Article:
Extinguish the “fire” of serious heartburn


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Most adults have suffered from heartburn at one time or another, but some cases of heartburn can lead to more serious problems, including acid reflux. Conservative measures like oral medication can help, but when symptoms persist or worsen, there is a surgical solution. Robotic surgery can correct the problem, typically with fewer complications and faster recovery time than ever before. Dr. Eric High discusses this revolutionary treatment to treat severe acid reflux symptoms. www.SpringfieldClinic.com/GeneralSurgery

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  • Extinguish the “fire” of serious heartburn

    1. 1. Extinguish the Fire of Serious Heartburn Eric M High MD – General Surgery Department
    2. 2. www.SpringfieldClinic.com 2
    3. 3. Overview • • • • • Define reflux Symptoms of reflux How do we diagnose reflux Treatment options What can I offer?
    4. 4. • • What is reflux? backup of stomach contents into esophagus normal component-occurs after meals and is typically short lived and doesn’t occur at night and causes minimal if any symptoms
    5. 5. What is reflux? • abnormal component-occurs outside meals, during sleep, affects everyday life
    6. 6. What Would “Reflux” feel like • Burning sensation beneath sternum and/or upper abdomen – “heartburn” • regurgitation-gastric contents may come up into mouth during burping or hiccups or spontaneously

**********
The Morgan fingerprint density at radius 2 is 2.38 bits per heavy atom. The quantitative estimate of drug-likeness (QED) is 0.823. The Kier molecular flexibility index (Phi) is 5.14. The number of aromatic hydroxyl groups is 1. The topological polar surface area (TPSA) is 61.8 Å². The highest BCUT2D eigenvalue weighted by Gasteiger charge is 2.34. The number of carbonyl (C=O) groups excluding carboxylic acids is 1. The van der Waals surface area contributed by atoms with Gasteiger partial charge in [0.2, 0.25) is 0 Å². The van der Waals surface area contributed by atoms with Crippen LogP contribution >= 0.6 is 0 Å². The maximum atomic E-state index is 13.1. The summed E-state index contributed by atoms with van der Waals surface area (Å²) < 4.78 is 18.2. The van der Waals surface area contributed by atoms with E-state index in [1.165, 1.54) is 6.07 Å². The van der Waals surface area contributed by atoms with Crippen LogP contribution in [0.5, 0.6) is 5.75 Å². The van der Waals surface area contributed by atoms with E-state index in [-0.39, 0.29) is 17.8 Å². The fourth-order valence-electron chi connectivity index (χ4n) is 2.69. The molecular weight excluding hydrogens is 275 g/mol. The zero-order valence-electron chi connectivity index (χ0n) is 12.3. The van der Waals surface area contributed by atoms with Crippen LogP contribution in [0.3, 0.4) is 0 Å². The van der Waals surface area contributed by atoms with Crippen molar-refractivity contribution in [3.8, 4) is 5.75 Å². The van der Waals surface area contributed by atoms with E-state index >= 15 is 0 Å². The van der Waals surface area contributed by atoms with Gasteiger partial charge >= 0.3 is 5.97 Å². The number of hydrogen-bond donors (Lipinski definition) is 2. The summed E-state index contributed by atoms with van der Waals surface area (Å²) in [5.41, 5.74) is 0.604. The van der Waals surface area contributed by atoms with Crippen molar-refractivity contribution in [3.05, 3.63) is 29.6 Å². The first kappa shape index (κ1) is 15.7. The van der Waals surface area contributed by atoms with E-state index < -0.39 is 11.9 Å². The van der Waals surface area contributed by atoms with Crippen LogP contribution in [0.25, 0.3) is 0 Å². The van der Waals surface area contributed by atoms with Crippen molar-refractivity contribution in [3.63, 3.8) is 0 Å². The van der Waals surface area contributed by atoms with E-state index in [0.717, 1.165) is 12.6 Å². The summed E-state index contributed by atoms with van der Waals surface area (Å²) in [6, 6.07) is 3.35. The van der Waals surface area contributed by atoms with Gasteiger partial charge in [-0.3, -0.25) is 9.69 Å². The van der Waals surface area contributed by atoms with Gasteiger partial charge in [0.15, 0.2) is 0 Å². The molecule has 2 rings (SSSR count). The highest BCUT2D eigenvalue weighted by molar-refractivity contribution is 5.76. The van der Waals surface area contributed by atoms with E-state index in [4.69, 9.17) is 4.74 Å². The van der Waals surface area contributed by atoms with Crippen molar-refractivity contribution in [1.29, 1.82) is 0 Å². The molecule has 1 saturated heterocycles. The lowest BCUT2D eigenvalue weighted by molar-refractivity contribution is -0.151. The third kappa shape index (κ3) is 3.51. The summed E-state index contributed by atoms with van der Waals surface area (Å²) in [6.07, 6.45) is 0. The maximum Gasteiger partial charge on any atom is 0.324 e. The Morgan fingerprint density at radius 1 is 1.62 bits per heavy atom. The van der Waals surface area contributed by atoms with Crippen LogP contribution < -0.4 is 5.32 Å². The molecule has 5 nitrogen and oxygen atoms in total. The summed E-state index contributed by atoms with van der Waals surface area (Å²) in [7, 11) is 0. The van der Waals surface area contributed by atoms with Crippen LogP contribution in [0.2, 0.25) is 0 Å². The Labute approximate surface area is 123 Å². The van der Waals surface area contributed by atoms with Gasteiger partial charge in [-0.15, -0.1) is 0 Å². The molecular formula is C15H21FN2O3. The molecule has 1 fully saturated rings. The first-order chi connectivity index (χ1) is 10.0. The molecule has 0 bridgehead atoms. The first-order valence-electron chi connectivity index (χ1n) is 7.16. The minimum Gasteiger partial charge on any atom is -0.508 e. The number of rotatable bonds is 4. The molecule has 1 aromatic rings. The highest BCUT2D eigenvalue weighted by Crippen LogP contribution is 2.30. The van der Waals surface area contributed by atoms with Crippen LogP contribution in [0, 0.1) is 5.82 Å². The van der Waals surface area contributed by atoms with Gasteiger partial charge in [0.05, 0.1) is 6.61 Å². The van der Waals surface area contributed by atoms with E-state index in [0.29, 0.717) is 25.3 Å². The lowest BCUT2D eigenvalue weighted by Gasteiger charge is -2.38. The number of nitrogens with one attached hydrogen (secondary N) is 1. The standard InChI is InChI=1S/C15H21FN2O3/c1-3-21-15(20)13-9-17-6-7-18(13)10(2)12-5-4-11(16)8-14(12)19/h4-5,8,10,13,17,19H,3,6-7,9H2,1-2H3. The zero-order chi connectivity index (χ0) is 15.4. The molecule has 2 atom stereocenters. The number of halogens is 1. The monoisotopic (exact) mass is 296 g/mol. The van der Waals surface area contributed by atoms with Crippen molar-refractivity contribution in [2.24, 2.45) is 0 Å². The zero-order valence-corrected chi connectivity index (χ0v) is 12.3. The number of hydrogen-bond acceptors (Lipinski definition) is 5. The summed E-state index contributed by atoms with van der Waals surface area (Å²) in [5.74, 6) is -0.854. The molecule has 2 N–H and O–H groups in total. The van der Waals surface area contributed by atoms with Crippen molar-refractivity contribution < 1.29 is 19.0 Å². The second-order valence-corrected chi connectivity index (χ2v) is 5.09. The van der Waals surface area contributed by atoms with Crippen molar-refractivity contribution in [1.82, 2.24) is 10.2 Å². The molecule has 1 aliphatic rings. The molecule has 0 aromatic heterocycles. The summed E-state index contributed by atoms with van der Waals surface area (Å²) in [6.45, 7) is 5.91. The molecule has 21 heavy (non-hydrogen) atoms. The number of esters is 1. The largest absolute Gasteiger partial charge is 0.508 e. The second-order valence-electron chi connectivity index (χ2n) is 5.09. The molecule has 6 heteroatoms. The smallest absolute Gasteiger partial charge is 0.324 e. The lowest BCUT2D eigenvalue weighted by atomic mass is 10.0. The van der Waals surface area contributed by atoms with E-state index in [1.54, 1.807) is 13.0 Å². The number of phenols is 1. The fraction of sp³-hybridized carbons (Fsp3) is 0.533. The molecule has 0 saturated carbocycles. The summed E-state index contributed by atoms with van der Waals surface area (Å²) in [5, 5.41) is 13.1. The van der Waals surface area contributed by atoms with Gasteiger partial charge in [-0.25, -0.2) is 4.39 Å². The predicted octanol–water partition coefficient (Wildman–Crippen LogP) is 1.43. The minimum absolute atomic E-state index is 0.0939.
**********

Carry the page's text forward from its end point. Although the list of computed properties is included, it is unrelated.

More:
7. 7. Other lesser known symptoms • chest pains • “lump in their throat” • nausea • persistent cough • hoarse voice/raspy voice
    8. 8. A+B=C • Differential – cardiac • heart attack – esophageal dysfunction – gallbladder • stones, sludge, low EF – stomach • gastritis, ulcer, gastroparesis, tumors, infections – pancreas • pancreatitis, tumor
    9. 9. What should I tell my doctor? • pay attention if some/all of the above symptoms present • if symptoms are worsening • discuss with your primary doctor
    10. 10. Diagnosis • UGI – chalky material that patient drinks, then multiple images are taken to see if contents “reflux” – can see hernias with this method sometimes • Esophagram – similar to above except only looks at esophagus – can see masses, narrowing
    11. 11. Diagnosis • Endoscopy – allows biospy – hernia – ulcers
    12. 12. Diagnosis • other tests – manometry • probe in esophagus to see pressures – pH monitoring • probe inserted in esophagus to measure how often reflux occurring • more often during evening, laying down, etc. • not used very often
    13. 13. Treatment • Medical – lifestyle modifications • weight loss • smoking cessation • avoid late night eating – eating smaller meals • avoid caffeine, chocolates, alcohol • sleeping positions
    14. 14. Treatment • Medical – medications • H2 blockers vs PPI – prilosec, protonix, etc. – review meds to see if they could be causing any of the symptoms
    15. 15. Treatment • Medical – Infection • H. Pylori – 10-14 day course of antibiotics and medications to eliminate the bacteria – need check after treatment to ensure bacteria gone » urease test